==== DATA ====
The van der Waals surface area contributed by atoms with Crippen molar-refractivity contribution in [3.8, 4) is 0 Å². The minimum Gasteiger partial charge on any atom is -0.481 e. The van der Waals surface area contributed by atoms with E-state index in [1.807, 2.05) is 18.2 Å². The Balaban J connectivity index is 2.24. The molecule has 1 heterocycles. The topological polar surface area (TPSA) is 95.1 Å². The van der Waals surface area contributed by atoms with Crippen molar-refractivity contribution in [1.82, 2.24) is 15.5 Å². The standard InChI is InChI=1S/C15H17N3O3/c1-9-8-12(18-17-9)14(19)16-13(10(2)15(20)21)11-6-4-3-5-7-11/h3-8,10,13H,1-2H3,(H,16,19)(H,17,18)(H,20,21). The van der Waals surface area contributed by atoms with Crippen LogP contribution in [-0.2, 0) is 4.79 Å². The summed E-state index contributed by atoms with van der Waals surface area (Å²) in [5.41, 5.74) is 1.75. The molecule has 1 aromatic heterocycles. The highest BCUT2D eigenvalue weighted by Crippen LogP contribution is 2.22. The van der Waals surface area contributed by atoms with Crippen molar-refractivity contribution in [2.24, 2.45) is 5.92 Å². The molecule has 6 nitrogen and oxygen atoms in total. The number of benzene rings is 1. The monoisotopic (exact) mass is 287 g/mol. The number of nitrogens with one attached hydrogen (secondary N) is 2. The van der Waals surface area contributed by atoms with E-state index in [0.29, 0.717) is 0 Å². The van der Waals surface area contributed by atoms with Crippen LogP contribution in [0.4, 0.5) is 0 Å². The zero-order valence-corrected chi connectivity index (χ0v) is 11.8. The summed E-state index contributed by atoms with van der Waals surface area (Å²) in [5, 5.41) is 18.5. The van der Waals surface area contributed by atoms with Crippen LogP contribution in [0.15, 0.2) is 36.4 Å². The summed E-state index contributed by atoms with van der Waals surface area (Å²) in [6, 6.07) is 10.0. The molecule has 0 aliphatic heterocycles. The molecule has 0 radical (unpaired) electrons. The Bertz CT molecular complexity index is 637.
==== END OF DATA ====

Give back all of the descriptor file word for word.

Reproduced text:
The van der Waals surface area contributed by atoms with Crippen molar-refractivity contribution in [3.8, 4) is 0 Å². The minimum Gasteiger partial charge on any atom is -0.481 e. The van der Waals surface area contributed by atoms with E-state index in [1.807, 2.05) is 18.2 Å². The Balaban J connectivity index is 2.24. The molecule has 1 heterocycles. The topological polar surface area (TPSA) is 95.1 Å². The van der Waals surface area contributed by atoms with Crippen molar-refractivity contribution in [1.82, 2.24) is 15.5 Å². The standard InChI is InChI=1S/C15H17N3O3/c1-9-8-12(18-17-9)14(19)16-13(10(2)15(20)21)11-6-4-3-5-7-11/h3-8,10,13H,1-2H3,(H,16,19)(H,17,18)(H,20,21). The van der Waals surface area contributed by atoms with Crippen LogP contribution in [-0.2, 0) is 4.79 Å². The summed E-state index contributed by atoms with van der Waals surface area (Å²) in [5.41, 5.74) is 1.75. The molecule has 1 aromatic heterocycles. The highest BCUT2D eigenvalue weighted by Crippen LogP contribution is 2.22. The van der Waals surface area contributed by atoms with Crippen molar-refractivity contribution in [2.24, 2.45) is 5.92 Å². The molecule has 6 nitrogen and oxygen atoms in total. The number of benzene rings is 1. The monoisotopic (exact) mass is 287 g/mol. The number of nitrogens with one attached hydrogen (secondary N) is 2. The van der Waals surface area contributed by atoms with E-state index in [0.29, 0.717) is 0 Å². The van der Waals surface area contributed by atoms with Crippen LogP contribution in [0.4, 0.5) is 0 Å². The zero-order valence-corrected chi connectivity index (χ0v) is 11.8. The summed E-state index contributed by atoms with van der Waals surface area (Å²) in [5, 5.41) is 18.5. The van der Waals surface area contributed by atoms with Crippen LogP contribution in [0.15, 0.2) is 36.4 Å². The summed E-state index contributed by atoms with van der Waals surface area (Å²) in [6, 6.07) is 10.0. The molecule has 0 aliphatic heterocycles. The molecule has 0 radical (unpaired) electrons. The Bertz CT molecular complexity index is 637.